In staging Daniel Beaty's stunning and poetic dramatization of the life and struggles of the legendary singer Roland Hayes, ArtsEmerson has accomplished several things. First, the organization has cemented its already strong reputation for bringing to Boston audiences talent from across the U.S. and around the world that might not otherwise be seen here. Secondly,they have spoken loudly, by their actions, of their deep commitment to reach out into the Boston community beyond the bounds of traditional patrons of the arts. Last season's "King Lear" and "A Trip To Bountiful" were well supported by Boston's African-American communities, and the reach of ArtsEmerson into Roxbury and other neighborhoods is building a bridge between the Downtown artistic community and those who traditionally have not had access to professional theater.
"Breath & Imagination" is the first offering in a three-year-long program in which playwright Daniel Beaty will be in residence, presenting three of his plays and serving as a catalyst to engage the ArtsEmerson community with communities of color throughout the Boston area, while at the same time incorporating local talent into the presentations at Emerson's performance venues. The performance I attended of "Breath & Imagination" portends a very successful outcome for this bold vision. Not only was the performance stunning in its reach and impact, but the play was introduced by an opening act by a Gospel Choir from Morning Star Baptist Church in Mattapan. Following the play, the playwright anchored a panel discussion of how the themes of the play and of the life of Roland Hayes are relevant to the challenges that Boston faces in addressing lingering aspects of racism.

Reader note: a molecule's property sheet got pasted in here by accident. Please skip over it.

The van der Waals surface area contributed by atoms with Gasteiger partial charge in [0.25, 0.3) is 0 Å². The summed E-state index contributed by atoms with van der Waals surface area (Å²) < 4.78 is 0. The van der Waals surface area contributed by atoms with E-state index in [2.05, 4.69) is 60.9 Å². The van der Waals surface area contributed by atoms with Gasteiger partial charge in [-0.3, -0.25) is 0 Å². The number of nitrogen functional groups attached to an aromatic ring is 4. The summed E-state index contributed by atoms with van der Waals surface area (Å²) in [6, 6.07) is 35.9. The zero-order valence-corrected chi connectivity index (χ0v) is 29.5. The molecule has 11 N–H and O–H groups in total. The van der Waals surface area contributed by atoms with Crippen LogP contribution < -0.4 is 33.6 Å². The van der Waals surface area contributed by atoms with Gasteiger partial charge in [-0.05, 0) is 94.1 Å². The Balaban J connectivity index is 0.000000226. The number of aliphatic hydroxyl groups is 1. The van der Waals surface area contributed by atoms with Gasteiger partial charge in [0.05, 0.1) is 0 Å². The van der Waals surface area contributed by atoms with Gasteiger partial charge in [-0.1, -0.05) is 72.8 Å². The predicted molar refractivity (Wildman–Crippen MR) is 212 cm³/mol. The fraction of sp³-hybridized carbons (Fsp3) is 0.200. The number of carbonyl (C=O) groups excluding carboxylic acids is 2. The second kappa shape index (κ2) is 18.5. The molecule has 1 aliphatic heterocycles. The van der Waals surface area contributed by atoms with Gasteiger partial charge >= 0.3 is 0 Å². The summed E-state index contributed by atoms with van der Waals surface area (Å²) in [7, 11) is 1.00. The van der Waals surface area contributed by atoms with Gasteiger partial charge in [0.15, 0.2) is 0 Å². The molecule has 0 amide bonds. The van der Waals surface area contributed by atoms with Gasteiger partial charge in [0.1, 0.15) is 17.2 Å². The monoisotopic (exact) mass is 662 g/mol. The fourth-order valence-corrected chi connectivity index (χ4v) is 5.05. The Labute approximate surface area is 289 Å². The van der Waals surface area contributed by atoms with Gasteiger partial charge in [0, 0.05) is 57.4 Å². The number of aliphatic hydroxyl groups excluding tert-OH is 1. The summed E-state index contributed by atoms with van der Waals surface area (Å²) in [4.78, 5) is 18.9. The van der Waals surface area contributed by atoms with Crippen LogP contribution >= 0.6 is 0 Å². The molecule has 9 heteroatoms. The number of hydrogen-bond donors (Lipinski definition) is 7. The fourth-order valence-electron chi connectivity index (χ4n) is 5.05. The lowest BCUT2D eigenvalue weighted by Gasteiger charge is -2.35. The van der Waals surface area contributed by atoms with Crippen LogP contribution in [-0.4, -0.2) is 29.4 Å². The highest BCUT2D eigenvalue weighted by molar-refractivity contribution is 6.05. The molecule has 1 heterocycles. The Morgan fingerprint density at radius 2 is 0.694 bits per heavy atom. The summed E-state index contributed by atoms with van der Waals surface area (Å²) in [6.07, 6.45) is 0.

Let me talk about the play, which is gorgeous in its vision and flawless in its execution. By looking backward at the life of Roland Hayes - using drama and music - Mr. Beaty compels us to look deeply at our present circumstances and inspires us to dream - as did Mr. Hayes and Dr. King and many others - of a future in which racism need not be an impediment to artistic aspiration and virtuoso levels of accomplishment. The play is beautifully crafted to use the formidable vocal and acting talents of Elijah Rock to channel the sound, the struggle and the spirit of Roland Hayes. Mr. Rock is wonderfully supported by the acting and singing of Harriet D. Foy as Angel Mo', Roland's indomitable mother, by the versatile Nahel Joshi as Roland's teacher and a wide variety of other roles and by maestro Jonathan Mastro at the piano. With great passion, Mr. Mastro played accompaniments to traditional Negro Spirituals, Lieder and Arts Songs, Opera and original music that he composed to tie together these disparate musical genres.
|Elijah Rock as Roland Hayes
\Harriett D. Fox as Angel Mo
"Breath & Imagination"
Through February 8
Mike Ritter/Ritterbin Photography
Entering the Paramount theater, I believe that I was more aware than most of the audience members of the legend of Roland Hayes. Many years ago I had the privilege of singing in a Gospel Choir in Roxbury. In the historic Twelfth Baptist Church, I heard many inspiring stories of what a courageous pioneer Roland Hayes had been as an adopted son of Boston. Yet as the action of the play unfolded, I learned a great deal more about Hayes. I learned of his life-long struggle to come to grips with his gift of singing and of the tension between him and his mother over whether he was destined for the pulpit or the concert stage.